It works like this. As the game runs its course, the Narrator is going to introduce supporting cast members (most games like this call them Non-Player Characters, or NPCs). If you have an open slot, you can Claim anyone you meet – anyone – as someone you know.

When you've Claimed a relationship, write their name in the open slot (and something about who they are if you like), and then add a point to the Suit on your sheet that matches the suit of the relationship. 

So if you have the King of Pentacles open, you say, “I know this person, this is my King of Pentacles,” and the Narrator has to honour that and play that person's part accordingly and you add a point to Pentacles.

Oh, this is important: any relationship card can represent someone of any sex or gender. Just because the picture on the Queen card is of a woman and the one on the King card is a guy, it doesn't mean that your Queen of Swords (your sworn enemy) has to be a woman any more than your King of Cups (a parent or mentor) has to be your dad rather than your mum.

Look, here's an example. You made your character and you're still new, so you have the Knight of Wands (someone who's always getting in your face), the Queen of Swords (someone you really, really hate) and the Page of Cups (someone younger than you whom you care for deeply).

I'm the Narrator and I tell you you've arrived in Hollowbridge during the Slave Riots. On the way to meeting the Provost, you run into the Captain of the city militia, and a bunch of nameless guards.
You want to make this personal. You say “I know the Captain – he's my Knight of Wands,” and then your character says to him, “Not you again. It's like you're following me,” and I say, playing the Captain, “I could say the same to you,” and there's a bit of wariness and conflict and the whole thing could start getting difficult.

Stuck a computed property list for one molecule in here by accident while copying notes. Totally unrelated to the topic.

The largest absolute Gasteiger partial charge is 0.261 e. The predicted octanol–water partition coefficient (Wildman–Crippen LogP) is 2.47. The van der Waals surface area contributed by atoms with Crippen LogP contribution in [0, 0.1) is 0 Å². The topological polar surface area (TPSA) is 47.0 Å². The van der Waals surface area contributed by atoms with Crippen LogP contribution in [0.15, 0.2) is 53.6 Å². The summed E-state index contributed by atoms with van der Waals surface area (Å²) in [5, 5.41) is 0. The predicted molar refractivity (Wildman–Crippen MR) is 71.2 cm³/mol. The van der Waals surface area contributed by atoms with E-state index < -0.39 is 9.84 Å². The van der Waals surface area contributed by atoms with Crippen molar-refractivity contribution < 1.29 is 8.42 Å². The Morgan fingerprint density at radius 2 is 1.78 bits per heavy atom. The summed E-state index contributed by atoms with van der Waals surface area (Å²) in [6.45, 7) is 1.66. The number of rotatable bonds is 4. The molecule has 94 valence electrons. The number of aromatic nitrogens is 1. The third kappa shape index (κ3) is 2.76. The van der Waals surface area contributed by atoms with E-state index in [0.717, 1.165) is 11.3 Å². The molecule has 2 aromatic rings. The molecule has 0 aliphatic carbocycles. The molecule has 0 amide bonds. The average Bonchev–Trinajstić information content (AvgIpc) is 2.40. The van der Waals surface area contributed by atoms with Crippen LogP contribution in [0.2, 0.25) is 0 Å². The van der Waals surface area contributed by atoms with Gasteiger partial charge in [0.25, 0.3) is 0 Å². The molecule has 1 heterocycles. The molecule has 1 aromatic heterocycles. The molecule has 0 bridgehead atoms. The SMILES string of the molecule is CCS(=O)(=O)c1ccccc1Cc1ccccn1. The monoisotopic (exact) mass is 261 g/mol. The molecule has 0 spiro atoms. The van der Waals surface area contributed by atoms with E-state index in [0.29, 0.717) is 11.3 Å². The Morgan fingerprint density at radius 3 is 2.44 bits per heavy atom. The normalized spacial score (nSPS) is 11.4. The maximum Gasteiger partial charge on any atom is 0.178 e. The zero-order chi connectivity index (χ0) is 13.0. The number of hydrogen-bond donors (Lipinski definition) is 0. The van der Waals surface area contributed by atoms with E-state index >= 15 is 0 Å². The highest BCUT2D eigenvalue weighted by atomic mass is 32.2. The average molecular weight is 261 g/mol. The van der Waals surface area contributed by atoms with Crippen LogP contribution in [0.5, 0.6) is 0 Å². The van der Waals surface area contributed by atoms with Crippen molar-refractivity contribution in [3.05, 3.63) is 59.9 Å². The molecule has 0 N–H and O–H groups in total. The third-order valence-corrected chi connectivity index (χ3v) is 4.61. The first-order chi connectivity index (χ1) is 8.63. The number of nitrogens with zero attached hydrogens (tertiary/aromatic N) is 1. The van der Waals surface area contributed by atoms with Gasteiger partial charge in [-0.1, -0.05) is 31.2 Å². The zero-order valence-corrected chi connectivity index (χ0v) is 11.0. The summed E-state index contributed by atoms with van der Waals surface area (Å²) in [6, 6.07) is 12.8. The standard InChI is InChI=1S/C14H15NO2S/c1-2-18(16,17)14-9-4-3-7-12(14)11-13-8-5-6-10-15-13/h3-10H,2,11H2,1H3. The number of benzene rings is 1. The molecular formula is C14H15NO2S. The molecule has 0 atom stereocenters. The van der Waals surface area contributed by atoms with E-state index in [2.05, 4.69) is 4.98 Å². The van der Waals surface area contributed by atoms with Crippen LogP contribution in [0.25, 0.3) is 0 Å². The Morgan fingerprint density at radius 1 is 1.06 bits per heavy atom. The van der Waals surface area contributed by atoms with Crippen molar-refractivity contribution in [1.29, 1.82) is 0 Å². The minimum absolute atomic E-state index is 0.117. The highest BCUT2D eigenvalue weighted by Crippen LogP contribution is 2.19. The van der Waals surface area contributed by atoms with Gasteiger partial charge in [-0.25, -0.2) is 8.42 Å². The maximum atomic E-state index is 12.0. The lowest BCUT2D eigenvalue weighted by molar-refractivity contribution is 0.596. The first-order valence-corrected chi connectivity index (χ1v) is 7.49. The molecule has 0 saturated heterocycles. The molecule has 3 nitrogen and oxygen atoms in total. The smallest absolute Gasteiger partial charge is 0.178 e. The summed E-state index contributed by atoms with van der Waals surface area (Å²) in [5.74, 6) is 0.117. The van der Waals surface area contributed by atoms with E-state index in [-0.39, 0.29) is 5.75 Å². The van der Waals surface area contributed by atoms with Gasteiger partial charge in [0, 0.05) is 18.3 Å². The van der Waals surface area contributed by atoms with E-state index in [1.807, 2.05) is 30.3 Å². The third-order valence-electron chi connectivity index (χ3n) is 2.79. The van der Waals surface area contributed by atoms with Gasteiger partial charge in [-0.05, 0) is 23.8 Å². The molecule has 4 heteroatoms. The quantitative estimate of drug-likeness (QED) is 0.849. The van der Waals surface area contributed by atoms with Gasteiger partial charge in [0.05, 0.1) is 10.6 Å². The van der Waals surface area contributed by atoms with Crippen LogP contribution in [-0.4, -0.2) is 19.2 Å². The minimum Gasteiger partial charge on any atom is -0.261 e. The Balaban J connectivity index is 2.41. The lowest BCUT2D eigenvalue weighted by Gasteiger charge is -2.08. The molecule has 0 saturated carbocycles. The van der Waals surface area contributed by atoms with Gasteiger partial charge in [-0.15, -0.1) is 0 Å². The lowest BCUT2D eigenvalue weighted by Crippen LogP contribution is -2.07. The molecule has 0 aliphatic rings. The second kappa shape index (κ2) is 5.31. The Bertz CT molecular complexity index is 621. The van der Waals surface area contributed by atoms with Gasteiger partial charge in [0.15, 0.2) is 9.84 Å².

Or you could say, “I know the Captain – he's my Queen of Swords,” and then your character says to him, “YOU! I should have killed you when I had the chance!” and the Captain (played by me) says, “We'll have a reckoning, mark my words,” and there's some growling and circling because this isn't the time for an open fight, but now he knows where you are and there's going to be some words. And probably fighting.

Or you could say, “I know the second guard on the left – that's my Page of Cups,” and say to her, because you've just decided it's a woman, “Illiane! Sis! Where have you been all this time!” and the Captain and everyone else doesn't know where to put themselves because you're having an emotional reunion with someone who until a couple of minutes ago was a nameless spear carrier I had put literally zero thought into characterising who is now an important member of the supporting cast, and that's sort of great.

Another important thing to bear in mind: you can Claim anyone played by the Narrator, even if they've been Claimed by someone else.
 
Seriously. In fact, it's better if you do, because you get all sorts of great complex story things happening.

So going back to that Captain in Hollowbridge. So in the end, you've just decided to make him your Queen of Swords and there you all are, snarling and circling, and everyone is wondering if this is going to collapse, and then Anna, who's sitting next to you, she says, “I know him too – he's my King of Cups” and then in character says to the Captain, “Dad? Is that you?” and then the Captain does a double take, and then there's a really awkward moment because your character despises this guy and Abi's has all these ambivalent bonds of familial respect that I'm going to have to honour and I'm kind of pleased about this, because everything suddenly got a whole lot more complicated, and the game's pretty much running itself at this point.

It's on you to be proactive with this.

I mean, you don't actually have to do this part, and you can have a perfectly fun time without having a single relationship slot filled, and I suppose that's OK, but I guarantee that if you spark connections like this, stuff will happen, and characters like that Captain who might have been forgotten suddenly become recurring members of the supporting cast with lives and stories of their own, stories that you'll remember.